Tony O’Reilly jnr has less than three weeks to come up with some answers.
Shares in Providence Resources, the oil and gas explorer where O’Reilly (above) is chief executive, have been suspended on the junior Dublin and London markets since mid-April, when it was forced into talks with its main creditor and financial advisers after a court ruling landed it with a bill of over $7 million (€6.2 million).
Since then, there hasn’t been a peep out of the company. That’s save for a favourable technical update and a bunch of impenetrable slides that look like medical scans about its Druid and Drombeg oil exploration prospects, a couple of hundred kilometres off the west coast of Ireland.
The company is obliged under Dublin’s junior market rules to file its annual report by the end of this month. Investors have been waiting patiently for an update on the group’s financial position, and O’Reilly will need to produce a clear plan of action.
Providence's biggest creditor is Melody Capital, a New York-based specialist lender. While Providence said in December Melody had agreed in principle to extend a €15.6 million facility, due in May, by two years, it is not known where this stands. Clarity on this facility is key for a firm that had €11.3 million of cash at the end of last June. That was before London's Court of Appeal ruled it must pay over $7 million to Transocean, following a legal dispute with the Swiss-based offshore drilling company which provided services for Providence's key Barryroe exploration field. (Lansdowne Oil & Gas, a 20 per cent shareholder in the Barryroe project, faces having to share the cost.)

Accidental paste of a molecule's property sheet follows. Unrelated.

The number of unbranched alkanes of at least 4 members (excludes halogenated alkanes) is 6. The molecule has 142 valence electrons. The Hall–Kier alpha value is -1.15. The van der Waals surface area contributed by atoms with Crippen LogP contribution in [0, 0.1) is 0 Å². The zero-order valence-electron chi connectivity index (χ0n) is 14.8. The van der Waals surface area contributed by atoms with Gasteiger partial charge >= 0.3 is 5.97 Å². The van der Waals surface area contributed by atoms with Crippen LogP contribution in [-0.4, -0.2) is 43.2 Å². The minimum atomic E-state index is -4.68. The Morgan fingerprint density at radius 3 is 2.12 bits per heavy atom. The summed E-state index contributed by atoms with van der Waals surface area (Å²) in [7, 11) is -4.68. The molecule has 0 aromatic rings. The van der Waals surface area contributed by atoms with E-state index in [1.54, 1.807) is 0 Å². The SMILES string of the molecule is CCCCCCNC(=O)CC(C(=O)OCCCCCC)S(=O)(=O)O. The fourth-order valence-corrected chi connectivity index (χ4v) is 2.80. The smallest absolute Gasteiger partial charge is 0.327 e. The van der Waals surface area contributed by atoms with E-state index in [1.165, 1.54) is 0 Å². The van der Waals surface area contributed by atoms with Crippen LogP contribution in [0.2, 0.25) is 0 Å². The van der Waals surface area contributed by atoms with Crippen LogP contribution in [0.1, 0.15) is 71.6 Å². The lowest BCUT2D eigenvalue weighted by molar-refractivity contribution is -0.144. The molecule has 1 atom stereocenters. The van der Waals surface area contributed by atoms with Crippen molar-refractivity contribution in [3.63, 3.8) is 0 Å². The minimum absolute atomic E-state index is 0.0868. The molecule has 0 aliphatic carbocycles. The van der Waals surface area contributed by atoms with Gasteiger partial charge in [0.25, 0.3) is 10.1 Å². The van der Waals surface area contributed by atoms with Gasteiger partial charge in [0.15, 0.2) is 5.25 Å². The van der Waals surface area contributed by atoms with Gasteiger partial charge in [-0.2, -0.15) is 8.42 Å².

There had been an expectation two months ago that Providence would be a forced seller of a major stake in Barryroe, which was found to be commercially viable in 2012 with an estimated 311 million barrels of recoverable oil.
But could O’Reilly, who has raised $163 million from share sales in the past decade, be preparing another roll of the dice? It was reported in late May the company may seek to raise more than €100 million.
And might luck be on his side? With oil prices up 12 per cent since mid-April to about $50 a barrel, some optimistic investors are now buying financial contracts that will only pay out if the price breaches $100 in the next four years.